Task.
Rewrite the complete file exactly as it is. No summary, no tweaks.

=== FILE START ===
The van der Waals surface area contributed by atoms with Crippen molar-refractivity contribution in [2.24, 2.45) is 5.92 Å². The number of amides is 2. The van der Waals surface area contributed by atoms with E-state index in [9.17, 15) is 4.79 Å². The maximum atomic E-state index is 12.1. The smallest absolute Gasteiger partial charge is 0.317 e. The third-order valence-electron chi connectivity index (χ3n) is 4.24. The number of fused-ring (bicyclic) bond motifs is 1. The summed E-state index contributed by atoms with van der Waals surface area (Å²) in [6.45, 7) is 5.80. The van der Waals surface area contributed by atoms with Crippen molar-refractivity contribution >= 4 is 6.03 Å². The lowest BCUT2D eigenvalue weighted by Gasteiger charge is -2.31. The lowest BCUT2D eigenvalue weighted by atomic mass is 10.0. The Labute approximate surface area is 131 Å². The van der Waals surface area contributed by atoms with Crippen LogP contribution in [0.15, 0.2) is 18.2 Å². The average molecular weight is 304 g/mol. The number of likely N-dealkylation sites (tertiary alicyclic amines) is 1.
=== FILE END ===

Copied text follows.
The van der Waals surface area contributed by atoms with Crippen molar-refractivity contribution in [2.24, 2.45) is 5.92 Å². The number of amides is 2. The van der Waals surface area contributed by atoms with E-state index in [9.17, 15) is 4.79 Å². The maximum atomic E-state index is 12.1. The smallest absolute Gasteiger partial charge is 0.317 e. The third-order valence-electron chi connectivity index (χ3n) is 4.24. The number of fused-ring (bicyclic) bond motifs is 1. The summed E-state index contributed by atoms with van der Waals surface area (Å²) in [6.45, 7) is 5.80. The van der Waals surface area contributed by atoms with Crippen molar-refractivity contribution >= 4 is 6.03 Å². The lowest BCUT2D eigenvalue weighted by Gasteiger charge is -2.31. The lowest BCUT2D eigenvalue weighted by atomic mass is 10.0. The Labute approximate surface area is 131 Å². The van der Waals surface area contributed by atoms with Crippen LogP contribution in [0.15, 0.2) is 18.2 Å². The average molecular weight is 304 g/mol. The number of likely N-dealkylation sites (tertiary alicyclic amines) is 1.